Spain will grow 4.6% this year, three tenths more than previously forecast, according to estimates by the International Monetary Fund (IMF), which congratulated the Government on Wednesday for its social measures but highlighted the need to control the debt.
The agency left projections for 2023 unchanged, at 1.2%, a year in which inflation is expected to “gradually moderate” due to the normalization of world fuel prices.
In the coming quarters there will be “relatively weak” growth due to the deterioration of consumer confidence, but in 2023 it will pick up and by 2024 production will already have reached pre-pandemic levels.
The data for 2022 is even higher than the forecasts of the Spanish Government (4.4%) and is extracted from the analysis of a regular mission that the IMF carried out to the country. It is also higher than the forecasts that the agency offered in October, at its last annual meetings.
“The unprecedented public support measures adopted in 2020–22 have helped protect businesses and households,” the Fund says in a report that highlights the recovery of the labor market, with pre-pandemic levels, and the strong tourism performance.
However, the IMF indicates as a priority that the Government reduce the excessive public debt that it has accumulated, precisely as a consequence of social policies.
These economic prospects “are subject to great uncertainty” due to the evolution of the war in Ukraine, although “the risks are mostly on the downside” due to Spain’s low dependence on Russian gas and its well-developed liquefied natural gas infrastructure. .
Social policies but with control of public debt
In its report, the institution led by Kristalina Georgieva highlights the “timely display of public support” with policies such as social bonds or the increase in the minimum vital income, which has cushioned the impact of the sharp rise in energy prices, although “a greater degree of targeting of the measures would be desirable”.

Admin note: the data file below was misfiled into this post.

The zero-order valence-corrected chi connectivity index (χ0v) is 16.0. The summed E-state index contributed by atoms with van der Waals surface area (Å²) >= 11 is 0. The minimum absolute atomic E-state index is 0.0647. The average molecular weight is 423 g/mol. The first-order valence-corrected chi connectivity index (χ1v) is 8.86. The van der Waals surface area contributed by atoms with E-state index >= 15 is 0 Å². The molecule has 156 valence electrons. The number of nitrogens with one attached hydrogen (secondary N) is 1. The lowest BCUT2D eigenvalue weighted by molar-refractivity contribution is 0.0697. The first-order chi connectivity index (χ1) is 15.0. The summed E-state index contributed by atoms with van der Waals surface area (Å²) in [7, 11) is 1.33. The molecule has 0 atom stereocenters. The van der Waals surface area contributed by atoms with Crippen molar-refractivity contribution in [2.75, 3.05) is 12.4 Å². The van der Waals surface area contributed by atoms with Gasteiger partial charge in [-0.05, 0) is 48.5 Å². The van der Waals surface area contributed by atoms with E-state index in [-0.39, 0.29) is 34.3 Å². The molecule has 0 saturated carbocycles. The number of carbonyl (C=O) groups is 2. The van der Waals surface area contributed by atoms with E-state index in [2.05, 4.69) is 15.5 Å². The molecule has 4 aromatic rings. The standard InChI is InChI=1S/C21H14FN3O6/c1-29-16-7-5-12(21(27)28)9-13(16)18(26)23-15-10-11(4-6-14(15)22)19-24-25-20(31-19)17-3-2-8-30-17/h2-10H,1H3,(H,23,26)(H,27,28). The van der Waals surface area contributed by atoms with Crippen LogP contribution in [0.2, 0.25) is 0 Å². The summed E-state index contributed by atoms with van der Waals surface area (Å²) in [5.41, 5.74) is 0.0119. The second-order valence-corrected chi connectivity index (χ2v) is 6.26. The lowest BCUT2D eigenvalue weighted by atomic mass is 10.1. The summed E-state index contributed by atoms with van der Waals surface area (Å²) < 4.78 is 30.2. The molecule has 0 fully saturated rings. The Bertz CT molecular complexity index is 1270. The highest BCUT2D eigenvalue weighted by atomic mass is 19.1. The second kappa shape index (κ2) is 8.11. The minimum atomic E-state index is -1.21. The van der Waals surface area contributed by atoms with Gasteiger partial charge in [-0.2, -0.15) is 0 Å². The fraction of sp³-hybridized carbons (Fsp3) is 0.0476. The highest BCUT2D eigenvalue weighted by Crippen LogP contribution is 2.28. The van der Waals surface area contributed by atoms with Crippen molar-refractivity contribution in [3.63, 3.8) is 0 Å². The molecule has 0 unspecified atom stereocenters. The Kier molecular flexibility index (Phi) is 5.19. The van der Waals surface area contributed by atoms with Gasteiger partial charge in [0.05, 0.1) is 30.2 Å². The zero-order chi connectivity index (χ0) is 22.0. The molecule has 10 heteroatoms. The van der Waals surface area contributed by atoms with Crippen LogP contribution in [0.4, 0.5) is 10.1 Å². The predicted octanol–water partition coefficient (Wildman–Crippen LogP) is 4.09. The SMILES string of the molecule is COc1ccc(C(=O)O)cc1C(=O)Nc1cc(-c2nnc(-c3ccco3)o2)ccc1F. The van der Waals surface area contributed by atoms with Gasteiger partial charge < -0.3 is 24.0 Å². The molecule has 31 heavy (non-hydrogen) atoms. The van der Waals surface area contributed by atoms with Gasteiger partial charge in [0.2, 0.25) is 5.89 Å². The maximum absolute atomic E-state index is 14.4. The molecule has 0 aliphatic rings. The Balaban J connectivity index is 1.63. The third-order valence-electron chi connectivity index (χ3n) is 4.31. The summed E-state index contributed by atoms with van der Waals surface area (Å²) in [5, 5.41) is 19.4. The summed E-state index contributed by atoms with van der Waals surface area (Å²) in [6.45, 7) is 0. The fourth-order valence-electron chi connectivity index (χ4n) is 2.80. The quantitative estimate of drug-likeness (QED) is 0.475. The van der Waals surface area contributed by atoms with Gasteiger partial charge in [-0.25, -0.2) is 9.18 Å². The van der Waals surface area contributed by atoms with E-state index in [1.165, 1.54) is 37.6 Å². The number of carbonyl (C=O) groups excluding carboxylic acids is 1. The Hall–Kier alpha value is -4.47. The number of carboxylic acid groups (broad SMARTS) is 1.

And it is that, adds the IMF, “most of the fiscal support has been allocated to non-targeted measures and that distort price signals”, such as reductions in the tax on electricity and the rebate on fuel, which have They have been costly from a fiscal point of view and have benefited higher-income households.
“Support policies must be adapted in order to provide adequate incentives to reduce demand and increase supply, while containing fiscal costs” and for this reason the use of direct transfers is preferable, instead of the application of measures of Price reduction.
And it is that the IMF points out that the government’s response to the pandemic was “very effective but at the same time expensive” and therefore warns that public debt is too high.
For this reason, the agency recommends a moderate reduction in the primary structural fiscal deficit for next year —from a quarter to half a percentage point of GDP— to help alleviate price pressures and reaffirm the commitment to fiscal discipline. This would mean an adjustment of between 3,000 and 6,000 million euros.
A recommendation that is in line with the Government’s plan, which contemplates in its budgets a reduction of the structural deficit of 0.3 percentage points.
“A sustained consolidation effort would be needed to rebuild the fiscal cushion,” to create room to respond to negative shocks in the future, he adds.
Undertaking discretionary fiscal consolidation in 2023 “will help boost investor confidence and contain inflationary pressures,” the agency adds.
Taxation and finance
In fiscal matters, the IMF describes as appropriate measures such as the increase in taxes on energy companies and banks, as well as on companies and high-income households that have been less affected by the energy crisis to finance support for the most vulnerable.
Although, he adds, it will be important to monitor the incidence of taxes on the availability of credit, credit costs and the resilience of banks, as well as on investment incentives for energy companies.
These measures, he points out, “should be temporary and should not be considered as a replacement for the necessary tax reform in the medium term” that could “help to forge the necessary social consensus and shore up investor confidence.”
Although the financial sector has weathered the pandemic and the fallout from the war in Ukraine well so far, the worsening macroeconomic outlook and tightening financial conditions are likely to erode borrowers’ ability to pay in the future, the IMF says. .
These are highly exposed to rising interest rates, given the high proportion of variable-rate mortgages (approximately 75% of all mortgages). Higher interest rates will also increase the financial burden on businesses, and the impact will be more severe for small and medium-sized enterprises (SMEs).
Regarding labor, the fund ensures that the labor reforms approved in December 2021 are yielding positive results in terms of permanent employment growth, but it is too early to assess their general impact.
And he points out that it remains important to keep policies focused on raising productivity in order to improve living standards, help rebuild fiscal buffers and make growth more inclusive.